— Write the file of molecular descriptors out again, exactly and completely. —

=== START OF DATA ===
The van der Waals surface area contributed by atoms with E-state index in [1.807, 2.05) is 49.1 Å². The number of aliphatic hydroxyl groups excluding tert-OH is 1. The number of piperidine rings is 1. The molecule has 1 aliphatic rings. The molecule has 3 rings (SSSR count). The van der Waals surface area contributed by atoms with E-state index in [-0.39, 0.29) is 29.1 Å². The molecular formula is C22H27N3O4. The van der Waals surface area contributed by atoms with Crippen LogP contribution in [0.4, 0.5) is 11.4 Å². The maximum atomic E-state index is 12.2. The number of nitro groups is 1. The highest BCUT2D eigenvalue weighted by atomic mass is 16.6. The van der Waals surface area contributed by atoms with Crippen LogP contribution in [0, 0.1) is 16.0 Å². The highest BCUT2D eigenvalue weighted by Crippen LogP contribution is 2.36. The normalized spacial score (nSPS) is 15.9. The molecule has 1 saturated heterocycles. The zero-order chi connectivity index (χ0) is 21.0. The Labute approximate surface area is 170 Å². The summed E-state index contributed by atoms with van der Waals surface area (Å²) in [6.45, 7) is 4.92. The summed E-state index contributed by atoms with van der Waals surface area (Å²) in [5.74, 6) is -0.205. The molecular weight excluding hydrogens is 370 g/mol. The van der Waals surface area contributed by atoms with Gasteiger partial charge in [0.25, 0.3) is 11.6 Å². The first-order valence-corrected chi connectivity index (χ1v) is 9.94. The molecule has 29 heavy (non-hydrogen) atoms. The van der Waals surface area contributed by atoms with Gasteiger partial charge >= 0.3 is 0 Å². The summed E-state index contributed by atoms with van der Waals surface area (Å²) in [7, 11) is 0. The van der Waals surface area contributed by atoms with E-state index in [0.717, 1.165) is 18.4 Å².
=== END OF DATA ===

The van der Waals surface area contributed by atoms with E-state index in [1.807, 2.05) is 49.1 Å². The number of aliphatic hydroxyl groups excluding tert-OH is 1. The number of piperidine rings is 1. The molecule has 1 aliphatic rings. The molecule has 3 rings (SSSR count). The van der Waals surface area contributed by atoms with E-state index in [-0.39, 0.29) is 29.1 Å². The molecular formula is C22H27N3O4. The van der Waals surface area contributed by atoms with Crippen LogP contribution in [0.4, 0.5) is 11.4 Å². The maximum atomic E-state index is 12.2. The number of nitro groups is 1. The highest BCUT2D eigenvalue weighted by atomic mass is 16.6. The van der Waals surface area contributed by atoms with Crippen LogP contribution in [0, 0.1) is 16.0 Å². The highest BCUT2D eigenvalue weighted by Crippen LogP contribution is 2.36. The normalized spacial score (nSPS) is 15.9. The molecule has 1 saturated heterocycles. The zero-order chi connectivity index (χ0) is 21.0. The Labute approximate surface area is 170 Å². The summed E-state index contributed by atoms with van der Waals surface area (Å²) in [6.45, 7) is 4.92. The summed E-state index contributed by atoms with van der Waals surface area (Å²) in [5.74, 6) is -0.205. The molecular weight excluding hydrogens is 370 g/mol. The van der Waals surface area contributed by atoms with Gasteiger partial charge in [0.25, 0.3) is 11.6 Å². The first-order valence-corrected chi connectivity index (χ1v) is 9.94. The molecule has 29 heavy (non-hydrogen) atoms. The van der Waals surface area contributed by atoms with Gasteiger partial charge >= 0.3 is 0 Å². The summed E-state index contributed by atoms with van der Waals surface area (Å²) in [7, 11) is 0. The van der Waals surface area contributed by atoms with E-state index in [0.717, 1.165) is 18.4 Å².